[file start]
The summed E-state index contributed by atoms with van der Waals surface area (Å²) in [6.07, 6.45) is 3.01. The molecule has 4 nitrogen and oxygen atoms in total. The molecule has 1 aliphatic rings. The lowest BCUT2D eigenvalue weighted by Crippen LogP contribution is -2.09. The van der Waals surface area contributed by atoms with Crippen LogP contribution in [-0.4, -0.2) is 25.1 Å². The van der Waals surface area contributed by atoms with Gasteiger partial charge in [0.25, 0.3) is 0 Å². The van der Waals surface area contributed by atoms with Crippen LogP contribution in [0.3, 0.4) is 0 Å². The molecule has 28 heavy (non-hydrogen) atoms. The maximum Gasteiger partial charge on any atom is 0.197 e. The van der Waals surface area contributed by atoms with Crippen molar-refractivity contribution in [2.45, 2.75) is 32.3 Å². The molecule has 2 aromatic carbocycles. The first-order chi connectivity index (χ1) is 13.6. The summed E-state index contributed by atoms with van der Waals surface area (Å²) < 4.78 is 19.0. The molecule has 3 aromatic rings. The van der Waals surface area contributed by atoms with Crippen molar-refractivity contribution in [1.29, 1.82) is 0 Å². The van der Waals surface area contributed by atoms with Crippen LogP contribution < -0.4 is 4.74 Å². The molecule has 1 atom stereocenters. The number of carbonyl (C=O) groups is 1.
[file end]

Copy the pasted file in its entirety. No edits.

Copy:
The summed E-state index contributed by atoms with van der Waals surface area (Å²) in [6.07, 6.45) is 3.01. The molecule has 4 nitrogen and oxygen atoms in total. The molecule has 1 aliphatic rings. The lowest BCUT2D eigenvalue weighted by Crippen LogP contribution is -2.09. The van der Waals surface area contributed by atoms with Crippen LogP contribution in [-0.4, -0.2) is 25.1 Å². The van der Waals surface area contributed by atoms with Gasteiger partial charge in [0.25, 0.3) is 0 Å². The van der Waals surface area contributed by atoms with Crippen LogP contribution in [0.3, 0.4) is 0 Å². The molecule has 28 heavy (non-hydrogen) atoms. The maximum Gasteiger partial charge on any atom is 0.197 e. The van der Waals surface area contributed by atoms with Crippen molar-refractivity contribution in [2.45, 2.75) is 32.3 Å². The molecule has 2 aromatic carbocycles. The first-order chi connectivity index (χ1) is 13.6. The summed E-state index contributed by atoms with van der Waals surface area (Å²) < 4.78 is 19.0. The molecule has 3 aromatic rings. The van der Waals surface area contributed by atoms with Crippen molar-refractivity contribution in [1.29, 1.82) is 0 Å². The van der Waals surface area contributed by atoms with Crippen LogP contribution < -0.4 is 4.74 Å². The molecule has 1 atom stereocenters. The number of carbonyl (C=O) groups is 1.